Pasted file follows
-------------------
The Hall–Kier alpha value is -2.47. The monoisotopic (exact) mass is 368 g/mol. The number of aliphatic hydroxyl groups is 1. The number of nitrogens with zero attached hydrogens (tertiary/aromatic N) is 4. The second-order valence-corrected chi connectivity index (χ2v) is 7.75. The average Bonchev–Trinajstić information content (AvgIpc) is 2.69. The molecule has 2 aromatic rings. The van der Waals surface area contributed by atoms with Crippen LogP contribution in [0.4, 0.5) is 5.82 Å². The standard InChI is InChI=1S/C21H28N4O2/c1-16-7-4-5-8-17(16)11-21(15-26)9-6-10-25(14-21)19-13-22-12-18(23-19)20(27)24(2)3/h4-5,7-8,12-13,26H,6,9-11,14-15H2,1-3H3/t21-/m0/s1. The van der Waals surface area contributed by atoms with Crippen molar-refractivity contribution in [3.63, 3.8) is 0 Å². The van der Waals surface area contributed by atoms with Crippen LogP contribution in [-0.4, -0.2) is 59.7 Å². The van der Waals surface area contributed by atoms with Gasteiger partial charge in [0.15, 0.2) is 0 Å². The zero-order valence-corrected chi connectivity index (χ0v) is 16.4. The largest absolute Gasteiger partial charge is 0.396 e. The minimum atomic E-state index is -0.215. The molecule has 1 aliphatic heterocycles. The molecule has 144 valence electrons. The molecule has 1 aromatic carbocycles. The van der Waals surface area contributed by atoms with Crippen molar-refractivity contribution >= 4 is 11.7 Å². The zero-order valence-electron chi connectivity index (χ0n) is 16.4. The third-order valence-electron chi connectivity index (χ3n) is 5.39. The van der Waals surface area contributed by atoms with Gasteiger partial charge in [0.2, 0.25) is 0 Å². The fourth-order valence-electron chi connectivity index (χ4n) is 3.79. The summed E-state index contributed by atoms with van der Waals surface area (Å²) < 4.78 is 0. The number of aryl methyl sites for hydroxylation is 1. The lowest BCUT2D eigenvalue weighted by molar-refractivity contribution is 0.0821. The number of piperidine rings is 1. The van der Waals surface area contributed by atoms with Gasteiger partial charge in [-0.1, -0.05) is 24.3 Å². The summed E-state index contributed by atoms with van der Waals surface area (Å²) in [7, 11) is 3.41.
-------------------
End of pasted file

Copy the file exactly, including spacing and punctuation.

The Hall–Kier alpha value is -2.47. The monoisotopic (exact) mass is 368 g/mol. The number of aliphatic hydroxyl groups is 1. The number of nitrogens with zero attached hydrogens (tertiary/aromatic N) is 4. The second-order valence-corrected chi connectivity index (χ2v) is 7.75. The average Bonchev–Trinajstić information content (AvgIpc) is 2.69. The molecule has 2 aromatic rings. The van der Waals surface area contributed by atoms with Crippen LogP contribution in [0.4, 0.5) is 5.82 Å². The standard InChI is InChI=1S/C21H28N4O2/c1-16-7-4-5-8-17(16)11-21(15-26)9-6-10-25(14-21)19-13-22-12-18(23-19)20(27)24(2)3/h4-5,7-8,12-13,26H,6,9-11,14-15H2,1-3H3/t21-/m0/s1. The van der Waals surface area contributed by atoms with Crippen molar-refractivity contribution in [3.63, 3.8) is 0 Å². The van der Waals surface area contributed by atoms with Crippen LogP contribution in [-0.4, -0.2) is 59.7 Å². The van der Waals surface area contributed by atoms with Gasteiger partial charge in [0.15, 0.2) is 0 Å². The zero-order valence-corrected chi connectivity index (χ0v) is 16.4. The largest absolute Gasteiger partial charge is 0.396 e. The minimum atomic E-state index is -0.215. The molecule has 1 aliphatic heterocycles. The molecule has 144 valence electrons. The molecule has 1 aromatic carbocycles. The van der Waals surface area contributed by atoms with Crippen molar-refractivity contribution >= 4 is 11.7 Å². The zero-order valence-electron chi connectivity index (χ0n) is 16.4. The third-order valence-electron chi connectivity index (χ3n) is 5.39. The van der Waals surface area contributed by atoms with Gasteiger partial charge in [0.2, 0.25) is 0 Å². The fourth-order valence-electron chi connectivity index (χ4n) is 3.79. The summed E-state index contributed by atoms with van der Waals surface area (Å²) < 4.78 is 0. The number of aryl methyl sites for hydroxylation is 1. The lowest BCUT2D eigenvalue weighted by molar-refractivity contribution is 0.0821. The number of piperidine rings is 1. The van der Waals surface area contributed by atoms with Gasteiger partial charge in [-0.1, -0.05) is 24.3 Å². The summed E-state index contributed by atoms with van der Waals surface area (Å²) in [7, 11) is 3.41.